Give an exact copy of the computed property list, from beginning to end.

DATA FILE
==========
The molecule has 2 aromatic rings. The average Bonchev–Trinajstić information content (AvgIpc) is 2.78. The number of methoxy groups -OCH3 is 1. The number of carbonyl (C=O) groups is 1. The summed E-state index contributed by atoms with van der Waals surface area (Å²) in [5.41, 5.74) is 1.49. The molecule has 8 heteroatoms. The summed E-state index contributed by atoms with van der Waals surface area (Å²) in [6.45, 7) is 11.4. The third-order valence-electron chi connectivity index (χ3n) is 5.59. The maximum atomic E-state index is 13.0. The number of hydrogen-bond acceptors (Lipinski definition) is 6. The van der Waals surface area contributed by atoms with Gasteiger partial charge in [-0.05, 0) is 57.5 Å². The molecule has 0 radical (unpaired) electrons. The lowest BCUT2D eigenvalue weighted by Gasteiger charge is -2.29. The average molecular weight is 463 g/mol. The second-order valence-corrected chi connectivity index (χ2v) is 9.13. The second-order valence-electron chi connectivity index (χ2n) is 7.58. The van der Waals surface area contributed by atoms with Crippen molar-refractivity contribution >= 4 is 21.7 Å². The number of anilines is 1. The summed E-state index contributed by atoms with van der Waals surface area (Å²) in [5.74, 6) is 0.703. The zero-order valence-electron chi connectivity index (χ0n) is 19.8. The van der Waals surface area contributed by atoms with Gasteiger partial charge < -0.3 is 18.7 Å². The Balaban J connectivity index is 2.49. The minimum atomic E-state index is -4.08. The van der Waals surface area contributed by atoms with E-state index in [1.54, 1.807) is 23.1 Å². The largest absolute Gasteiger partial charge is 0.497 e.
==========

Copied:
The molecule has 2 aromatic rings. The average Bonchev–Trinajstić information content (AvgIpc) is 2.78. The number of methoxy groups -OCH3 is 1. The number of carbonyl (C=O) groups is 1. The summed E-state index contributed by atoms with van der Waals surface area (Å²) in [5.41, 5.74) is 1.49. The molecule has 8 heteroatoms. The summed E-state index contributed by atoms with van der Waals surface area (Å²) in [6.45, 7) is 11.4. The third-order valence-electron chi connectivity index (χ3n) is 5.59. The maximum atomic E-state index is 13.0. The number of hydrogen-bond acceptors (Lipinski definition) is 6. The van der Waals surface area contributed by atoms with Gasteiger partial charge in [-0.05, 0) is 57.5 Å². The molecule has 0 radical (unpaired) electrons. The lowest BCUT2D eigenvalue weighted by Gasteiger charge is -2.29. The average molecular weight is 463 g/mol. The second-order valence-corrected chi connectivity index (χ2v) is 9.13. The second-order valence-electron chi connectivity index (χ2n) is 7.58. The van der Waals surface area contributed by atoms with Crippen molar-refractivity contribution >= 4 is 21.7 Å². The number of anilines is 1. The summed E-state index contributed by atoms with van der Waals surface area (Å²) in [5.74, 6) is 0.703. The zero-order valence-electron chi connectivity index (χ0n) is 19.8. The van der Waals surface area contributed by atoms with Gasteiger partial charge < -0.3 is 18.7 Å². The Balaban J connectivity index is 2.49. The minimum atomic E-state index is -4.08. The van der Waals surface area contributed by atoms with E-state index in [1.54, 1.807) is 23.1 Å². The largest absolute Gasteiger partial charge is 0.497 e.